There is no doubt that we are all a walking miracle. Our body is a real wonder, a well-oiled machine and wonders are its ways. However, this machine also has some unnecessary screws. Here are 5 organs that you can do without

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When one thinks about how all the systems in the human body were created in such a perfect and synchronized way, it is sometimes hard to believe that it is real. But like anything, even in our body, just like assembling furniture from IKEA, there are sometimes some unnecessary screws that are not needed. Those “bugs” have taken root with us throughout evolution, and it doesn’t look like they’re going to leave anytime soon. From wisdom teeth, through the organs that create chills to their appendages – there are a number of organs in the body of each of us that we just don’t need anymore.

So why are they here? Because in the distant past, when we hunted deer in the jungle and lived in caves, they were useful but today, they have become superfluous to exercise, and some are even bothersome and dangerous. So we decided to research some of them, and believe us, you will have a hard time looking at them again in the same way.

  1. Wisdom teeth, the nightmare of each of us

    If you too have experienced increasing pain in the back of the jaw, turning life into a nightmare on earth, you probably also have a nagging wisdom tooth. Usually after noticing that a wisdom tooth is sticking out, we try to ignore it for a few days, until the moment we beg them to sterilize it and wake us up from this nightmare already. So why is this happening at all? what is it good for? Is this some kind of malicious plan designed to hurt us in the middle of life just like that?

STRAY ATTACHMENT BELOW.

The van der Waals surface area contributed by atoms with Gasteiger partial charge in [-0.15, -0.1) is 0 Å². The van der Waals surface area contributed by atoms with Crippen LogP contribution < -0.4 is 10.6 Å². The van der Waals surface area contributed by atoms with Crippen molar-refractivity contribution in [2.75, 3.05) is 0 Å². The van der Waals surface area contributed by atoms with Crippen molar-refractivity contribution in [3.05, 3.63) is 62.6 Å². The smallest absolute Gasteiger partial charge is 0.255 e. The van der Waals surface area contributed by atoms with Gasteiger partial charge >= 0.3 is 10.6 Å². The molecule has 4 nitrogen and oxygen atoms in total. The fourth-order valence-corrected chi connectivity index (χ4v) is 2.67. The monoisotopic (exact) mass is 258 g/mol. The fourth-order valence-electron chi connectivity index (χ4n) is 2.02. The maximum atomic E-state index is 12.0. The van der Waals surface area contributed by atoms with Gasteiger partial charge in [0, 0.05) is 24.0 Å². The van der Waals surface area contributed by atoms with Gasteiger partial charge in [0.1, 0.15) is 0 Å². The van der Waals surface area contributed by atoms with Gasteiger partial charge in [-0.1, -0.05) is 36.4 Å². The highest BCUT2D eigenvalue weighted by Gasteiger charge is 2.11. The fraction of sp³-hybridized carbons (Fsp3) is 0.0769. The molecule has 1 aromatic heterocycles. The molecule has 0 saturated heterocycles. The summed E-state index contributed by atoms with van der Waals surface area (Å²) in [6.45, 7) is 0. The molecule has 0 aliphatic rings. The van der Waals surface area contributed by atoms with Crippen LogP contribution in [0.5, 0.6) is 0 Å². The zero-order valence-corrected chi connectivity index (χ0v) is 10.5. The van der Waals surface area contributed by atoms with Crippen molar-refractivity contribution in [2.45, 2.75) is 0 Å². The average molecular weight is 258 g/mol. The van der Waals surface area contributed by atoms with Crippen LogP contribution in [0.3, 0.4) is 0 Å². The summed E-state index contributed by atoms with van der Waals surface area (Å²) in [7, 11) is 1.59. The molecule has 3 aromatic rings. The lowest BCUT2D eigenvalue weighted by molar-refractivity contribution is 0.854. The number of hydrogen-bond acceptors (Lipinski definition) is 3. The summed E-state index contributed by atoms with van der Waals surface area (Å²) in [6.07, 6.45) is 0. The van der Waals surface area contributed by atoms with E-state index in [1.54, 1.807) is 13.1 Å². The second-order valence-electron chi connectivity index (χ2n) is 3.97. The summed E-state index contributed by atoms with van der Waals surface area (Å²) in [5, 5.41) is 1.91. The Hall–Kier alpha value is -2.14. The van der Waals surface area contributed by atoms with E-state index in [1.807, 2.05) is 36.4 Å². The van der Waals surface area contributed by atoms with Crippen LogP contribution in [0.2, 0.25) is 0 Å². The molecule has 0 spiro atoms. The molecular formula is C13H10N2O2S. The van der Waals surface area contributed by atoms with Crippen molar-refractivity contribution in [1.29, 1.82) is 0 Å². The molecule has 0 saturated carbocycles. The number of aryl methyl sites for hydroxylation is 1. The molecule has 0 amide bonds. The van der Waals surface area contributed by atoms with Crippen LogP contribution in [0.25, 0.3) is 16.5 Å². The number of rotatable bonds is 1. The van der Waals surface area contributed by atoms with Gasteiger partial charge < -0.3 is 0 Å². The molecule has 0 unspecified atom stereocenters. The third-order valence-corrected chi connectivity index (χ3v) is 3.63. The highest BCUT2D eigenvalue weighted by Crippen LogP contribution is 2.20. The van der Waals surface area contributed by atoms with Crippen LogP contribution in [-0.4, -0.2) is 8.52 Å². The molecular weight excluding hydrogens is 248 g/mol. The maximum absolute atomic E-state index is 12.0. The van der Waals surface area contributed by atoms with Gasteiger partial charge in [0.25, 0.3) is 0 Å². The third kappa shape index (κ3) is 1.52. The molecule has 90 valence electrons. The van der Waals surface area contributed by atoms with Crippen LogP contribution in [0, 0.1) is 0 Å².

“Three-quarters of us suffer from a wisdom tooth that does not have enough room to hatch properly,” explained Peter S. Unger, a dental anthropologist and evolutionary biologist, in an article published in Mako. One of the reasons for their existence is that in the past they helped humans chew and digest hard and unprocessed food. “These teeth do not fit our jaws. The fundamental reason, as in tooth decay, is the imbalance resulting from an oral environment that our ancestors’ teeth were not required to deal with,” he explained.

    “Wisdom tooth extraction has almost become a routine rite of passage for young adults in the United States today. But from my point of view there is something fundamentally wrong with this tradition,” he elaborated, adding, “Our dental problems are unconventional. Most other vertebrate species do not face similar dental problems. “To ours. Their teeth rarely bend or make holes in them. Our fossilized ancestors did not have imprisoned wisdom teeth, and it seems that only a few of them suffered from gum disease.” So in short, there is no real reason for the existence of wisdom teeth today, and they are largely here just to hurt, as we thought in the first place.

  2. Addition: Not only is it unnecessary, but it is also life threatening

    What could be more terrible than wisdom teeth? Explosion of the appendix, of course. “The appendix (appendicitis) is a hollow organ measuring 10-5 cm found in the colon. Its role in animals is the breakdown of cellulose (a type of dietary fiber). On the other hand, it is not clear what its role is in humans, and according to some hypotheses it has a certain role in the body’s immune system, “explains Dr. Guy Elad, a specialist in general surgery from Meir Clalit Medical Center.” Immediate treatment. “